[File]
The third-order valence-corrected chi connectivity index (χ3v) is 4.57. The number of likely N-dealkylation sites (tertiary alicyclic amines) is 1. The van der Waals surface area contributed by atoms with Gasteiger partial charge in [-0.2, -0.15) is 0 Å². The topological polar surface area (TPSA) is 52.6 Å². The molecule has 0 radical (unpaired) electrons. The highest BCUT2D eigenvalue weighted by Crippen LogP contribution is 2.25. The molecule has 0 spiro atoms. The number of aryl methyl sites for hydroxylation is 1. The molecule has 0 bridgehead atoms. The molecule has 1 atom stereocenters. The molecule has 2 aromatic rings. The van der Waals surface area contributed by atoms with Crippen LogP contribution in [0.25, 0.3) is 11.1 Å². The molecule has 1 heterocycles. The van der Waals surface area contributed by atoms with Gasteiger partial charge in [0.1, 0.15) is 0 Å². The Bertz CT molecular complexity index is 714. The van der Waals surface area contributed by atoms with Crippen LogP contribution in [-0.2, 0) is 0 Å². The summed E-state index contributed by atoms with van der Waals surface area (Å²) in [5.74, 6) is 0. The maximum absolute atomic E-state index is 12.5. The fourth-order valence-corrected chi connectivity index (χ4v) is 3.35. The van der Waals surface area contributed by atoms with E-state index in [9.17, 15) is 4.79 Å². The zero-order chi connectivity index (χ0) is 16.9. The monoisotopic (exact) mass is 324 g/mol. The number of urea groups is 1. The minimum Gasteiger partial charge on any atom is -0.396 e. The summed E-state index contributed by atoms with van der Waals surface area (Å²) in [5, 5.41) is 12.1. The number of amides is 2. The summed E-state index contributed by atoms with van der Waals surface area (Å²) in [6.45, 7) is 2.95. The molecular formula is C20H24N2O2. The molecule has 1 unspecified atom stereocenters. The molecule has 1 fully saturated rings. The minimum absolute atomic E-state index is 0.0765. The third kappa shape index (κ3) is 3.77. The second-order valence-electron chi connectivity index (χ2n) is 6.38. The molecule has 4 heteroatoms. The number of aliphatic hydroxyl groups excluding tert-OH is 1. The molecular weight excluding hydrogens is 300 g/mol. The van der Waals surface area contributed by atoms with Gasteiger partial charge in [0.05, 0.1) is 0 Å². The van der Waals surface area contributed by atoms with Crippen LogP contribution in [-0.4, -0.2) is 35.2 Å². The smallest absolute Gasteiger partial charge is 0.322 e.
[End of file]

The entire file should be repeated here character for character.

The third-order valence-corrected chi connectivity index (χ3v) is 4.57. The number of likely N-dealkylation sites (tertiary alicyclic amines) is 1. The van der Waals surface area contributed by atoms with Gasteiger partial charge in [-0.2, -0.15) is 0 Å². The topological polar surface area (TPSA) is 52.6 Å². The molecule has 0 radical (unpaired) electrons. The highest BCUT2D eigenvalue weighted by Crippen LogP contribution is 2.25. The molecule has 0 spiro atoms. The number of aryl methyl sites for hydroxylation is 1. The molecule has 0 bridgehead atoms. The molecule has 1 atom stereocenters. The molecule has 2 aromatic rings. The van der Waals surface area contributed by atoms with Crippen LogP contribution in [0.25, 0.3) is 11.1 Å². The molecule has 1 heterocycles. The van der Waals surface area contributed by atoms with Gasteiger partial charge in [0.1, 0.15) is 0 Å². The Bertz CT molecular complexity index is 714. The van der Waals surface area contributed by atoms with Crippen LogP contribution in [-0.2, 0) is 0 Å². The summed E-state index contributed by atoms with van der Waals surface area (Å²) in [5.74, 6) is 0. The maximum absolute atomic E-state index is 12.5. The fourth-order valence-corrected chi connectivity index (χ4v) is 3.35. The van der Waals surface area contributed by atoms with E-state index in [9.17, 15) is 4.79 Å². The zero-order chi connectivity index (χ0) is 16.9. The monoisotopic (exact) mass is 324 g/mol. The number of urea groups is 1. The minimum Gasteiger partial charge on any atom is -0.396 e. The summed E-state index contributed by atoms with van der Waals surface area (Å²) in [5, 5.41) is 12.1. The number of amides is 2. The summed E-state index contributed by atoms with van der Waals surface area (Å²) in [6.45, 7) is 2.95. The molecular formula is C20H24N2O2. The molecule has 1 unspecified atom stereocenters. The molecule has 1 fully saturated rings. The minimum absolute atomic E-state index is 0.0765. The third kappa shape index (κ3) is 3.77. The second-order valence-electron chi connectivity index (χ2n) is 6.38. The molecule has 4 heteroatoms. The number of aliphatic hydroxyl groups excluding tert-OH is 1. The molecular weight excluding hydrogens is 300 g/mol. The van der Waals surface area contributed by atoms with Gasteiger partial charge in [0.05, 0.1) is 0 Å². The van der Waals surface area contributed by atoms with Crippen LogP contribution in [-0.4, -0.2) is 35.2 Å². The smallest absolute Gasteiger partial charge is 0.322 e.